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eX-istential Stew: This installment belongs back in the filing cabinet 

The FBI: Screwing up the X-files since 1993.One question was burning in my mind as I strolled out of a screening of The X-Files: I

click to enlarge The FBI: Screwing up the X-files since 1993.
  • The FBI: Screwing up the X-files since 1993.
The FBI: Screwing up the X-files since 1993.One question was burning in my mind as I strolled out of a screening of The X-Files: I Want to Believe: Why was it made? Was it the product of marketing research - a sufficient amount of X-Files fans loyal enough to see this film no matter what? Did director Chris Carter (X-Files creator) get together with the two main stars (David Duchovny and Gillian Anderson) and say, "Let's do another movie and see how long and drawn out and boring we can make it?"

This is one huge lesson in vapidity. Now, don't get me wrong, I wanted to like it. I was never a big fan of the series, but I have caught some decently clever and fairly warped episodes in re-runs. Based on that fact alone, I thought I might be more sympathetic to this movie. Even blending in body parts, a pedophile psychic priest, a love interest, missing agents, with a twist on the Frankenstein legend turns out to be a big waste of time. Want to Believe is at the bottom rung of mediocre.

The story unfolds as Mulder (Duchovny) is drawn out of hiding by Scully (Anderson) to assist the FBI in finding a missing agent. They are following a lead from a questionable source: visions of an ex-priest Father Joe (Billy Connolly). Some quasi-intrigue is mixed in with the underlying themes of God versus science versus instinct versus what the FBI says. There's chance for a believable love story between Scully and Mulder (they're now an item) but it's screwed up with tortuous soap opera dialogue. The convoluted clues are not presented well, so we, the audience, have a hard time figuring out why they are even giving them to us in the first place. The incompetence of the FBI in figuring things out is annoying. It was like a "guess how many mistakes are on this page" kid's book exercise.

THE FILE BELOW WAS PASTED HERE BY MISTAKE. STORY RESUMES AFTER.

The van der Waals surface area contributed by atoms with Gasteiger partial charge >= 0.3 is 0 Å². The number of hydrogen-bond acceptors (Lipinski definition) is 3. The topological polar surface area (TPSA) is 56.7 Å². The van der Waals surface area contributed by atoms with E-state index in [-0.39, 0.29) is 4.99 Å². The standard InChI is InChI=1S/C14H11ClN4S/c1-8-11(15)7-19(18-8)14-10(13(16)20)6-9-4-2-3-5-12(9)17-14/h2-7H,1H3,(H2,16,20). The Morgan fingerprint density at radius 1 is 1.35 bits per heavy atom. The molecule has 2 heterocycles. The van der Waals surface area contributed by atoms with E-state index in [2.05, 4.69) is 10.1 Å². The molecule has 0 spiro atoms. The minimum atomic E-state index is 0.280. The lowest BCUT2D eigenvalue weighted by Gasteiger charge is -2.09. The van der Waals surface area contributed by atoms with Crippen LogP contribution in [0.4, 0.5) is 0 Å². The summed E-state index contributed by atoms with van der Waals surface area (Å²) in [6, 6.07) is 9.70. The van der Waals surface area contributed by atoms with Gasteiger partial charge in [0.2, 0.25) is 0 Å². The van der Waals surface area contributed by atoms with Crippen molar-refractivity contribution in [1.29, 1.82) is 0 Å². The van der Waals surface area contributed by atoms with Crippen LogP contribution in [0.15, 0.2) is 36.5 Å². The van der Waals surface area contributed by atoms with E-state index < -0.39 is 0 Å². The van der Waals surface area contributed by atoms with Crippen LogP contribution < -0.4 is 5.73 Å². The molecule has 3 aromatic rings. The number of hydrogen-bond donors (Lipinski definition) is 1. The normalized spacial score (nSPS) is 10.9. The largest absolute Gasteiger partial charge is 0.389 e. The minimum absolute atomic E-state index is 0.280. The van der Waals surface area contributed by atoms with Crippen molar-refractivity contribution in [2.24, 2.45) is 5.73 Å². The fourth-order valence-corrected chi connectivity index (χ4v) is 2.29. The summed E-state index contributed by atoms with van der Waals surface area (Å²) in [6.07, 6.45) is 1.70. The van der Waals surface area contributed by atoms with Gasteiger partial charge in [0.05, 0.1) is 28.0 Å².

Speaking of agents, Amanda Peet is so extremely miscast as the head of her bureau team that I could hardly look at the screen. She looked like she was about to do something cute every second she was onscreen. But even worse was Xzibit as the unbelieving FBI agent scoffing at everything, acting all dead serious with a permanent scowl etched in his face. Duchovny actually brought a little more life and humor to his character than I'm used to seeing and Anderson was more compassionate and caring, softened by her obvious love for life and all things human. Connolly, a really funny guy (and not a bad actor) seriously delves deep into in his Father Joe role (a priest in a world of hurt, praying for forgiveness for buggering 37 alter boys). Director Carter should've spent a lot more time with his character as it showed signs of potential.

By the time the plot wraps around the body parts/organ-donor-heist caper and the secluded snow-covered Russian Frankenstein laboratory and mutation plant, I had given up on attempting to care. The compound is even guarded by a crazy vicious two headed-dog (experiment gone awry) and that scene still fails to deliver. I know for a fact that a two-headed dog can spice things up-but not this time.

One thing I should give this movie credit for is avoiding a lot of high tech mumbo jumbo to tell the story. It's too bad there was hardly any story to tell. One of the key quotes in the film is a non-mystifying command of "don't give up." Sorry, I gave up in the first 15's a shame too, because I so wanted to believe.

X-Files: I Want to Believe ★✩✩✩
Starring: David Duchovny, Gillian Anderson, Billy Connolly, Xzibit, Amanda Peet. Director: Chris Carter. Rated:PG 13


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